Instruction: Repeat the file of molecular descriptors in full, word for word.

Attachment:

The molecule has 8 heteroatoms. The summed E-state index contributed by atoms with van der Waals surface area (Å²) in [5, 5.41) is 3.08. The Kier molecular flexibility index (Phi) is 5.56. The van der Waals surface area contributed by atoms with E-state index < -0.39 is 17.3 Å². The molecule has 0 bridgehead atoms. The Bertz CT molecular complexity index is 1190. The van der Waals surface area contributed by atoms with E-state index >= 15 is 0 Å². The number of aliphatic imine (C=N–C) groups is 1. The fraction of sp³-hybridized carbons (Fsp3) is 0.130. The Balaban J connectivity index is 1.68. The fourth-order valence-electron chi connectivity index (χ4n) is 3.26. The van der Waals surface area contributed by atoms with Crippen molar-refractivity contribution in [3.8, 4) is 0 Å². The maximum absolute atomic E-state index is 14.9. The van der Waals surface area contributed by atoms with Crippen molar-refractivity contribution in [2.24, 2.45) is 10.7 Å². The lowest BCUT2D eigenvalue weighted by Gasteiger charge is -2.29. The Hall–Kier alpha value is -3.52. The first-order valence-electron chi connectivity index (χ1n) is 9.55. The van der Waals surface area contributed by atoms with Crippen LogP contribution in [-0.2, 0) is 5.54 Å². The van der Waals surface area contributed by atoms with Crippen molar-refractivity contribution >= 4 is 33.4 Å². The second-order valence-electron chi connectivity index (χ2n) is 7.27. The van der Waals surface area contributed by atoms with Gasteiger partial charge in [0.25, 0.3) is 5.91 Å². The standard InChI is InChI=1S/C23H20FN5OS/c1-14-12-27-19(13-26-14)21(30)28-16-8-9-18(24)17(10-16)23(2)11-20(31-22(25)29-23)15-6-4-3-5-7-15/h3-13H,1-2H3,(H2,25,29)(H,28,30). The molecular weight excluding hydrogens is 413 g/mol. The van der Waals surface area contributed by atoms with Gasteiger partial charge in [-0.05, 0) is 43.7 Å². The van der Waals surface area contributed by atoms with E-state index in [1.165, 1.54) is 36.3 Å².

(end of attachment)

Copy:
The molecule has 8 heteroatoms. The summed E-state index contributed by atoms with van der Waals surface area (Å²) in [5, 5.41) is 3.08. The Kier molecular flexibility index (Phi) is 5.56. The van der Waals surface area contributed by atoms with E-state index < -0.39 is 17.3 Å². The molecule has 0 bridgehead atoms. The Bertz CT molecular complexity index is 1190. The van der Waals surface area contributed by atoms with E-state index >= 15 is 0 Å². The number of aliphatic imine (C=N–C) groups is 1. The fraction of sp³-hybridized carbons (Fsp3) is 0.130. The Balaban J connectivity index is 1.68. The fourth-order valence-electron chi connectivity index (χ4n) is 3.26. The van der Waals surface area contributed by atoms with Crippen molar-refractivity contribution in [3.8, 4) is 0 Å². The maximum absolute atomic E-state index is 14.9. The van der Waals surface area contributed by atoms with Crippen molar-refractivity contribution in [2.24, 2.45) is 10.7 Å². The lowest BCUT2D eigenvalue weighted by Gasteiger charge is -2.29. The Hall–Kier alpha value is -3.52. The first-order valence-electron chi connectivity index (χ1n) is 9.55. The van der Waals surface area contributed by atoms with Crippen LogP contribution in [-0.2, 0) is 5.54 Å². The van der Waals surface area contributed by atoms with Crippen molar-refractivity contribution >= 4 is 33.4 Å². The second-order valence-electron chi connectivity index (χ2n) is 7.27. The van der Waals surface area contributed by atoms with Gasteiger partial charge in [0.25, 0.3) is 5.91 Å². The standard InChI is InChI=1S/C23H20FN5OS/c1-14-12-27-19(13-26-14)21(30)28-16-8-9-18(24)17(10-16)23(2)11-20(31-22(25)29-23)15-6-4-3-5-7-15/h3-13H,1-2H3,(H2,25,29)(H,28,30). The molecular weight excluding hydrogens is 413 g/mol. The van der Waals surface area contributed by atoms with Gasteiger partial charge in [-0.05, 0) is 43.7 Å². The van der Waals surface area contributed by atoms with E-state index in [1.165, 1.54) is 36.3 Å².